Q: What do bicycles and airplanes have in common?
A: Bike seats!
A: Bike seats!
You might think that business class travellers wouldn't stand for such seating arrangements, but really, they have nothing to complain about, because for the money they have to shell out, surely they will be upgraded to Brooks saddles.
If they implemented recumbent technology, they could just stack the seats on top of one another! Imagine how many more passengers you could fit into a plane that way! And what's that? Bit of turbulence causing issues? No worries. There's always the old shark fin saddle. The soon to be released ribbed version will add an extra dimension of pleasure to any turbulence you may encounter along the way.
Yeah, ok, so the future of air travel is nothing to rave about, but have hope. There are still bikes.
And if you happen upon a bike rave in Vancouver, you'll find thousands upon thousands of them.
What's that? You've never been to a bike rave? Lighten up! You're sure to love it.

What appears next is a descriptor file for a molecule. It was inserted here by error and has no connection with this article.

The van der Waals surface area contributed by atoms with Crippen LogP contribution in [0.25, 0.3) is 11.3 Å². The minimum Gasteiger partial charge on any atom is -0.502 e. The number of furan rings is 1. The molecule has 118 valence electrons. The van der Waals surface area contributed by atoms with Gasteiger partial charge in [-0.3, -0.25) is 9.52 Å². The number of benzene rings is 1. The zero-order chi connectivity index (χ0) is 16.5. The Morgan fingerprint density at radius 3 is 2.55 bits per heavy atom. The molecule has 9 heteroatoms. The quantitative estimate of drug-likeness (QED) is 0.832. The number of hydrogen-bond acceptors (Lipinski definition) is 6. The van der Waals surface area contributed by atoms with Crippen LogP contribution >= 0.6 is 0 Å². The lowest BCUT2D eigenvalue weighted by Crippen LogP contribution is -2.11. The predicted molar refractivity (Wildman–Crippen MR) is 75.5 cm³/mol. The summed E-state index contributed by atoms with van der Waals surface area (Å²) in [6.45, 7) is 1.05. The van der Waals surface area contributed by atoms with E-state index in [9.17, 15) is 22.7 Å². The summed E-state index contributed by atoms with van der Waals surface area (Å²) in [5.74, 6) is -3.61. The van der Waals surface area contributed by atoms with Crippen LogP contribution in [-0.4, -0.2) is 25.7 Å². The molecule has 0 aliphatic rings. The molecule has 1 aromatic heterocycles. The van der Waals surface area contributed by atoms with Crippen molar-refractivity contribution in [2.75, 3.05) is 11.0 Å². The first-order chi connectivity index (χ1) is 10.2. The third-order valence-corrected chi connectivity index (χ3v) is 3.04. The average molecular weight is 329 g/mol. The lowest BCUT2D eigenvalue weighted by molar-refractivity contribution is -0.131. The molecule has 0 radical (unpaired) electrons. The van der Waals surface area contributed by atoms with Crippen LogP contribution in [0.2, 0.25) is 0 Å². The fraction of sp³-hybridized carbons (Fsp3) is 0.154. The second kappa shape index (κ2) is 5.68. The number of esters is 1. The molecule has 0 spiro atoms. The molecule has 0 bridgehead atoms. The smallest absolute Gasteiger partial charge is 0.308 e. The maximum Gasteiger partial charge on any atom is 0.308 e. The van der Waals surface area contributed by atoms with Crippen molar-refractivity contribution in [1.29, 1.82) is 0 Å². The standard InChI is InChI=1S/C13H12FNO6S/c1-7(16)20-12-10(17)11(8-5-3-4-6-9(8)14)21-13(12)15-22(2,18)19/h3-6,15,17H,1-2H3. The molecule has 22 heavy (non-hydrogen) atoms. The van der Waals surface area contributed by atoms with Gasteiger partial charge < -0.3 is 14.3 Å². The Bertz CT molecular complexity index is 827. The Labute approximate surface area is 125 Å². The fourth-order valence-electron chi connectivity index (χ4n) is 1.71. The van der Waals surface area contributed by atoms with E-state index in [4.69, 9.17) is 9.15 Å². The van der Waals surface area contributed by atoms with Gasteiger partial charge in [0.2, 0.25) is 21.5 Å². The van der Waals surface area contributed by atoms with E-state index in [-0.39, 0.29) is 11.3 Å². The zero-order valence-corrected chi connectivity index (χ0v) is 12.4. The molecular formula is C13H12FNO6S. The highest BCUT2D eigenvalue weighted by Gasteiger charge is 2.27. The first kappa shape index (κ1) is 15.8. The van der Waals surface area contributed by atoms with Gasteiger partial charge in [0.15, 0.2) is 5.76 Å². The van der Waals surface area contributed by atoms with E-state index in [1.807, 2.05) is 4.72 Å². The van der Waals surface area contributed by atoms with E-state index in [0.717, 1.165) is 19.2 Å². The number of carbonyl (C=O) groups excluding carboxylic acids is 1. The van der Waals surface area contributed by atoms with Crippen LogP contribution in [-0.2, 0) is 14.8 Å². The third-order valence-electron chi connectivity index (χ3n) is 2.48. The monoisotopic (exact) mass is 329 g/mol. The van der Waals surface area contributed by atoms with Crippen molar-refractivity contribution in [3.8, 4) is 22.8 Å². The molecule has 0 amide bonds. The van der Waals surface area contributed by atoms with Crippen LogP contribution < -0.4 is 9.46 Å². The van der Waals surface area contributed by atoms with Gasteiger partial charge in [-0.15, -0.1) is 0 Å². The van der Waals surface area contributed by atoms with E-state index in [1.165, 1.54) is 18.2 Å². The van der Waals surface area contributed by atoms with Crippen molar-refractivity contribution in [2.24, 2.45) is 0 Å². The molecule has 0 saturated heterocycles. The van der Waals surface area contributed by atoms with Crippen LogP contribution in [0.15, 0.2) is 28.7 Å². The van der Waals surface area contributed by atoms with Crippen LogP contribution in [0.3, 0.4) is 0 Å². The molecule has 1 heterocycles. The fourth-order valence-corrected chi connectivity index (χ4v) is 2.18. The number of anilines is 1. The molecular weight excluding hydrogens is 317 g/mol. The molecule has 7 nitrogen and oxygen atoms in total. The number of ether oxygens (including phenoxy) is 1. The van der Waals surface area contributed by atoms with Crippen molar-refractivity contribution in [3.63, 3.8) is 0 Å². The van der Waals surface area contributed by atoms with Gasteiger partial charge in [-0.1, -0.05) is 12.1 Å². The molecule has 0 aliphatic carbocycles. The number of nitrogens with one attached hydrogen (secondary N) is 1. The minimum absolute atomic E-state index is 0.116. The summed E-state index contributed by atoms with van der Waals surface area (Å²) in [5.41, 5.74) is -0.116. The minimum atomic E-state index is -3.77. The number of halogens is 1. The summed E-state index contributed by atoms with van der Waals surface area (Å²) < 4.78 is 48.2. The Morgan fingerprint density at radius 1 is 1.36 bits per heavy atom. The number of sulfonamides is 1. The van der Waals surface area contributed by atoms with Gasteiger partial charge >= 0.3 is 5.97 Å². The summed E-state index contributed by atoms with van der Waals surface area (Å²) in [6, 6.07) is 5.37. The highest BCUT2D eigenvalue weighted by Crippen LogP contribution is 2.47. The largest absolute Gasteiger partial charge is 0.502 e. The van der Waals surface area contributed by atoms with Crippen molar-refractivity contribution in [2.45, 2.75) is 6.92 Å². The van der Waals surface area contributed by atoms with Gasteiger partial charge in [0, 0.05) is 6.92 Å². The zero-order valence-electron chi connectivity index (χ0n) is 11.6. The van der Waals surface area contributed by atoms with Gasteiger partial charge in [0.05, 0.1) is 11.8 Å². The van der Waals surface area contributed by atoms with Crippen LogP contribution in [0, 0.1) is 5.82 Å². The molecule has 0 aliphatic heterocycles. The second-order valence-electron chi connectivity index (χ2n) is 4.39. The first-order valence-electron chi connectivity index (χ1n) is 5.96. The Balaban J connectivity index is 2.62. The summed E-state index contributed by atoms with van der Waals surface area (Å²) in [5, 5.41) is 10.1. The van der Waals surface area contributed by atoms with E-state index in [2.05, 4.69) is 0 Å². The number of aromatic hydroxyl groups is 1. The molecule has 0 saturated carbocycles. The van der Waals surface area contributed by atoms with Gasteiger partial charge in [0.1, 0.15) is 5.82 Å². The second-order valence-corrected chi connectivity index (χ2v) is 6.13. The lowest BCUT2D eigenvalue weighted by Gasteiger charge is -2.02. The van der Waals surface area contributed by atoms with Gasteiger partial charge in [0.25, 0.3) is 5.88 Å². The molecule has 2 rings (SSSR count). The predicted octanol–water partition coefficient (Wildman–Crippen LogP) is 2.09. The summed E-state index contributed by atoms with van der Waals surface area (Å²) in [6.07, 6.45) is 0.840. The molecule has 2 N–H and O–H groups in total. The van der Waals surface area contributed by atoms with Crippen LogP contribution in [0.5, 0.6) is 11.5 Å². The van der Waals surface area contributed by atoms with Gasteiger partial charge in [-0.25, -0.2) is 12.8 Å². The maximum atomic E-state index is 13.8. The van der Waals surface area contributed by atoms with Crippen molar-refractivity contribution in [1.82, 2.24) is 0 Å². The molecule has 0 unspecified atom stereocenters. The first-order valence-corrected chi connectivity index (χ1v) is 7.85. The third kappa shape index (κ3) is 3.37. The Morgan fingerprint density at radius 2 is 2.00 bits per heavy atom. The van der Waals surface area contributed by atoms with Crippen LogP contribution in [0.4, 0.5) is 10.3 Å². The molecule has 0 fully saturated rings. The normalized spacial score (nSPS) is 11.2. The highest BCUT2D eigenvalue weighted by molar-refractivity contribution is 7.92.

Let go of your pre-conceptions. It's not all about the glow-schtick.
Actually, Vancouver has lots of things to rave about these days. Like the Point Grey bike lane, for example.
Have you ever noticed how the level of resistance to new bike infrastructure is directly proportional to the affluence of the neighbourhoods involved? This particular lane created unprecedented opposition and controversy before it was built, though it sure is popular now. This used to be a very dangerous, difficult road to travel, a congested and fast-moving thoroughfare, and now it is a pedestrian and bicycle paradise. The houses along Point Grey used to have to deal with endless heavy traffic, twenty four hours a day, and now the road is almost like their own private drive. It's really hard to understand just what all of the fuss was about.
Resistance = no place like ohm.
And don't I know it. Ohm sweet ohm.
And in other current events, Kinder Morgan wants to build a tunnel through Burnaby mountain to triple the amount of oil they transport to their Burnaby tanker terminal, and they can't understand why Vancouverites don't dig it. Never mind that an oil spill in this harbour would be devastating. Never mind that ramping up petrochemichal production is counterproductive to planetary health and the greater good of its inhabitants. Kinder Morgan has to placate its shareholders and we all know that's really what matters. As the Canadian Pacific railway demonstrates, people don't count. The environment? Poohey. Who cares? Sacrifice it on the altar of profit.
After spending some time in Alberta, home of the tarsands, and where Car is King, I am just happy to be home.